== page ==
Changing Lives and New Challenges
Edited by Jacqueline Scott, Shirley Dex and Heather Joshi
Chapter 9: Mothers’ Employment, Work–Life Conflict, Careers and Class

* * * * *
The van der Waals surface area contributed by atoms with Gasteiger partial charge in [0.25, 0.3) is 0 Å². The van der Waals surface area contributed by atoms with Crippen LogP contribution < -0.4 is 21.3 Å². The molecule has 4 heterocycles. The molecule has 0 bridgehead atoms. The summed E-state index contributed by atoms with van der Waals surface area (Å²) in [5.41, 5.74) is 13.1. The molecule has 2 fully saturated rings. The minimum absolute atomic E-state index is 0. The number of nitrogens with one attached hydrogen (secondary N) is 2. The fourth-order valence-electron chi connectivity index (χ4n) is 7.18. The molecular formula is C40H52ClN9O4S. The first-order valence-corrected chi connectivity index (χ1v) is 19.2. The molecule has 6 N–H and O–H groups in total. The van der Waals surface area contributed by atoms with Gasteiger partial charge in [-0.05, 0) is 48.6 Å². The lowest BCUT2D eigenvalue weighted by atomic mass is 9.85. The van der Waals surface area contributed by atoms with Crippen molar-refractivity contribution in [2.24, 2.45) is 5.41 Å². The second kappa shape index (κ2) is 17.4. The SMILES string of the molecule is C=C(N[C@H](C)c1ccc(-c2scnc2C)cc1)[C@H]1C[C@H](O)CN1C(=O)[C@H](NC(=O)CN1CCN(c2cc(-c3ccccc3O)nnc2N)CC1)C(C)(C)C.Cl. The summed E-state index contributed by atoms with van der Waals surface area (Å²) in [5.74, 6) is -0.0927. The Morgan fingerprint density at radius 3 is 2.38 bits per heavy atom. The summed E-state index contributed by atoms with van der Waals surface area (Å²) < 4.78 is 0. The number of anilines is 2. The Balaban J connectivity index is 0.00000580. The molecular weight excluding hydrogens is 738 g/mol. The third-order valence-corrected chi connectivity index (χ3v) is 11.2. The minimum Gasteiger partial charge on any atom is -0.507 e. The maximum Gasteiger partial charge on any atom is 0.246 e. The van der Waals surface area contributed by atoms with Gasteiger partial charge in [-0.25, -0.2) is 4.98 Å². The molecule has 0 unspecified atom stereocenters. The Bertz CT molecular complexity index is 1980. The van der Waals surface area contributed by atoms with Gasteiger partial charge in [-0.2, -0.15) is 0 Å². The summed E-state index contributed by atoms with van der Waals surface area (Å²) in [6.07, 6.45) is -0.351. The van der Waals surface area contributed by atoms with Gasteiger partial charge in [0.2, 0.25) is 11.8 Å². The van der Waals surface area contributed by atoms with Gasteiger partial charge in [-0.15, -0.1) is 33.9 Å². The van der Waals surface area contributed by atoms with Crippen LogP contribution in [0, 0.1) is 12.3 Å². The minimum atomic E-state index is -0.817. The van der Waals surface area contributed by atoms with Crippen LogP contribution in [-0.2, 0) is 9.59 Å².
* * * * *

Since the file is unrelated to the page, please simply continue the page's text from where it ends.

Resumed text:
9. Mothers’ employment, work–life conﬂict, careers and class Rosemary Crompton and Clare Lyonette INTRODUCTION In Britain, women’s employment rates increased rapidly during the 1980s. Although still on an upward trend, the rate slowed somewhat during the 1990s, a decade in which ‘increasing female participation in the labour market was entirely concentrated among women with children’ (Dench et al. 2002: 31). These trends are reﬂected in the survey data (British Social Attitudes [BSA] data for 1989, 1994, 2002 and 2006) that we draw on in this chapter.1 In 1989, 62 per cent of the mothers interviewed reported that they had stayed at home when their children were under school age, but by 2006, this percentage had fallen to 47.2 However, there are substantial diﬀerences by educational background amongst working mothers. Aggregate data shows that among both couple mothers and lone parents educated to degree level, 81per cent are in employment, whereas, of mothers with no qualiﬁcations, only 44 per cent of couple-mothers and 29 per cent of lone parents are in employment (Walling 2005). As Rake et al. (2000: ch. 3) have demonstrated, low- and mid-skilled mothers are more likely to reduce their employment than mothers with higher skills, thus the cost of motherhood (in foregone earnings) is greater among these women. Not surprisingly, these diﬀerences are reﬂected in substantial variation by class in the employment patterns of mothers, and professional and managerial mothers are much more likely to be in paid employment than...
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